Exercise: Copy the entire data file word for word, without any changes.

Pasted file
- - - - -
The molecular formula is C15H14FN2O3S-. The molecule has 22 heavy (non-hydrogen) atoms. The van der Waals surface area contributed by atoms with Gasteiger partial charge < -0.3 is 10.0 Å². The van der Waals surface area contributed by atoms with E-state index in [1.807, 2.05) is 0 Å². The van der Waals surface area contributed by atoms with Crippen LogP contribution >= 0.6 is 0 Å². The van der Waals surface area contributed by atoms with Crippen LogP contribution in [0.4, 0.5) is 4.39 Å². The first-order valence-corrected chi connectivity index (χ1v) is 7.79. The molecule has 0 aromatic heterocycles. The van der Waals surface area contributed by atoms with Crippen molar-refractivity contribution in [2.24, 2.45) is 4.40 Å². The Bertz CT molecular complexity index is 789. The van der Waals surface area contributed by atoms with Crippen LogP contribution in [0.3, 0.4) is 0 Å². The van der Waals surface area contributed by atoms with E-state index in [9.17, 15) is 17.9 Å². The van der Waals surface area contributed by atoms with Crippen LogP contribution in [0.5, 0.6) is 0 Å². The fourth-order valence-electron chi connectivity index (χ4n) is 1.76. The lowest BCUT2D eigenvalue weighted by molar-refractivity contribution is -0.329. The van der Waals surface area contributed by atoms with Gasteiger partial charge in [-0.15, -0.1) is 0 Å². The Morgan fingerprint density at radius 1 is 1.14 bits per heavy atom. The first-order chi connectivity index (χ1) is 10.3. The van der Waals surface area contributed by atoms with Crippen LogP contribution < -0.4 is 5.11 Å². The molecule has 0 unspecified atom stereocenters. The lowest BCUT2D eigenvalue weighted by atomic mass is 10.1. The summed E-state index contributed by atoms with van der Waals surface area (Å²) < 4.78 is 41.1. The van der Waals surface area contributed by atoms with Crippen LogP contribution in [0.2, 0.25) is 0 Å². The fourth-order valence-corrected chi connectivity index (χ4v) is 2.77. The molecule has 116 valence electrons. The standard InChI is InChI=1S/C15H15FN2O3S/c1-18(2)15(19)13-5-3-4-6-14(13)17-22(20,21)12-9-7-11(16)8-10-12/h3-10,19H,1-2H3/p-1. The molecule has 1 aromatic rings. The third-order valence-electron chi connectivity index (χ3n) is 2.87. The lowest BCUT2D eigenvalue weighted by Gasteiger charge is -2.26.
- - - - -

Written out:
The molecular formula is C15H14FN2O3S-. The molecule has 22 heavy (non-hydrogen) atoms. The van der Waals surface area contributed by atoms with Gasteiger partial charge < -0.3 is 10.0 Å². The van der Waals surface area contributed by atoms with E-state index in [1.807, 2.05) is 0 Å². The van der Waals surface area contributed by atoms with Crippen LogP contribution >= 0.6 is 0 Å². The van der Waals surface area contributed by atoms with Crippen LogP contribution in [0.4, 0.5) is 4.39 Å². The first-order valence-corrected chi connectivity index (χ1v) is 7.79. The molecule has 0 aromatic heterocycles. The van der Waals surface area contributed by atoms with Crippen molar-refractivity contribution in [2.24, 2.45) is 4.40 Å². The Bertz CT molecular complexity index is 789. The van der Waals surface area contributed by atoms with Crippen LogP contribution in [0.3, 0.4) is 0 Å². The van der Waals surface area contributed by atoms with E-state index in [9.17, 15) is 17.9 Å². The van der Waals surface area contributed by atoms with Crippen LogP contribution in [0.5, 0.6) is 0 Å². The fourth-order valence-electron chi connectivity index (χ4n) is 1.76. The lowest BCUT2D eigenvalue weighted by molar-refractivity contribution is -0.329. The van der Waals surface area contributed by atoms with Gasteiger partial charge in [-0.15, -0.1) is 0 Å². The Morgan fingerprint density at radius 1 is 1.14 bits per heavy atom. The first-order chi connectivity index (χ1) is 10.3. The van der Waals surface area contributed by atoms with Crippen LogP contribution < -0.4 is 5.11 Å². The molecule has 0 unspecified atom stereocenters. The lowest BCUT2D eigenvalue weighted by atomic mass is 10.1. The summed E-state index contributed by atoms with van der Waals surface area (Å²) < 4.78 is 41.1. The van der Waals surface area contributed by atoms with Crippen LogP contribution in [0.2, 0.25) is 0 Å². The fourth-order valence-corrected chi connectivity index (χ4v) is 2.77. The molecule has 116 valence electrons. The standard InChI is InChI=1S/C15H15FN2O3S/c1-18(2)15(19)13-5-3-4-6-14(13)17-22(20,21)12-9-7-11(16)8-10-12/h3-10,19H,1-2H3/p-1. The molecule has 1 aromatic rings. The third-order valence-electron chi connectivity index (χ3n) is 2.87. The lowest BCUT2D eigenvalue weighted by Gasteiger charge is -2.26.